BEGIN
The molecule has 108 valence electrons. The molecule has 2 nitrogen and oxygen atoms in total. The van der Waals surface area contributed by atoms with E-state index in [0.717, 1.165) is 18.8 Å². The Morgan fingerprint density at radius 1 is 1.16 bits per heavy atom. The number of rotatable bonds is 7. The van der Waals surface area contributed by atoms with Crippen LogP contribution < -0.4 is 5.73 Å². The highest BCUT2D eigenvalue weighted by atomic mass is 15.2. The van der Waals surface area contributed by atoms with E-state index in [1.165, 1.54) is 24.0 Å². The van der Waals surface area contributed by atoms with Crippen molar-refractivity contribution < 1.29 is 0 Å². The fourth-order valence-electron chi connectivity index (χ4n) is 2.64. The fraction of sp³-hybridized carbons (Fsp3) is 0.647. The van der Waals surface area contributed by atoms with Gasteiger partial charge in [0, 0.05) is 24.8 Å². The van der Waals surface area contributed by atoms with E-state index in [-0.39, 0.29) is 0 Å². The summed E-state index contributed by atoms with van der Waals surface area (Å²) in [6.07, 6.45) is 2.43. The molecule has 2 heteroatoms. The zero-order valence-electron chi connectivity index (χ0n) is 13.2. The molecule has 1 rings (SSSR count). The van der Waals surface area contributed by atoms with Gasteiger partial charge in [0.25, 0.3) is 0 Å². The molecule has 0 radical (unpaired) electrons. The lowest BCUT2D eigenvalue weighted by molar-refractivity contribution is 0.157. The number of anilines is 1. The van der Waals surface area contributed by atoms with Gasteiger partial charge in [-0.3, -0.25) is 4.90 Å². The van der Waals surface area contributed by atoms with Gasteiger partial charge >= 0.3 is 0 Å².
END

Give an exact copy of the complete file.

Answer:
The molecule has 108 valence electrons. The molecule has 2 nitrogen and oxygen atoms in total. The van der Waals surface area contributed by atoms with E-state index in [0.717, 1.165) is 18.8 Å². The Morgan fingerprint density at radius 1 is 1.16 bits per heavy atom. The number of rotatable bonds is 7. The van der Waals surface area contributed by atoms with Crippen LogP contribution < -0.4 is 5.73 Å². The highest BCUT2D eigenvalue weighted by atomic mass is 15.2. The van der Waals surface area contributed by atoms with E-state index in [1.165, 1.54) is 24.0 Å². The van der Waals surface area contributed by atoms with Crippen molar-refractivity contribution < 1.29 is 0 Å². The fourth-order valence-electron chi connectivity index (χ4n) is 2.64. The fraction of sp³-hybridized carbons (Fsp3) is 0.647. The van der Waals surface area contributed by atoms with Gasteiger partial charge in [0, 0.05) is 24.8 Å². The van der Waals surface area contributed by atoms with E-state index in [-0.39, 0.29) is 0 Å². The summed E-state index contributed by atoms with van der Waals surface area (Å²) in [6.07, 6.45) is 2.43. The molecule has 2 heteroatoms. The zero-order valence-electron chi connectivity index (χ0n) is 13.2. The molecule has 1 rings (SSSR count). The van der Waals surface area contributed by atoms with Gasteiger partial charge in [0.25, 0.3) is 0 Å². The molecule has 0 radical (unpaired) electrons. The lowest BCUT2D eigenvalue weighted by molar-refractivity contribution is 0.157. The number of anilines is 1. The van der Waals surface area contributed by atoms with Gasteiger partial charge in [-0.3, -0.25) is 4.90 Å². The van der Waals surface area contributed by atoms with Gasteiger partial charge >= 0.3 is 0 Å².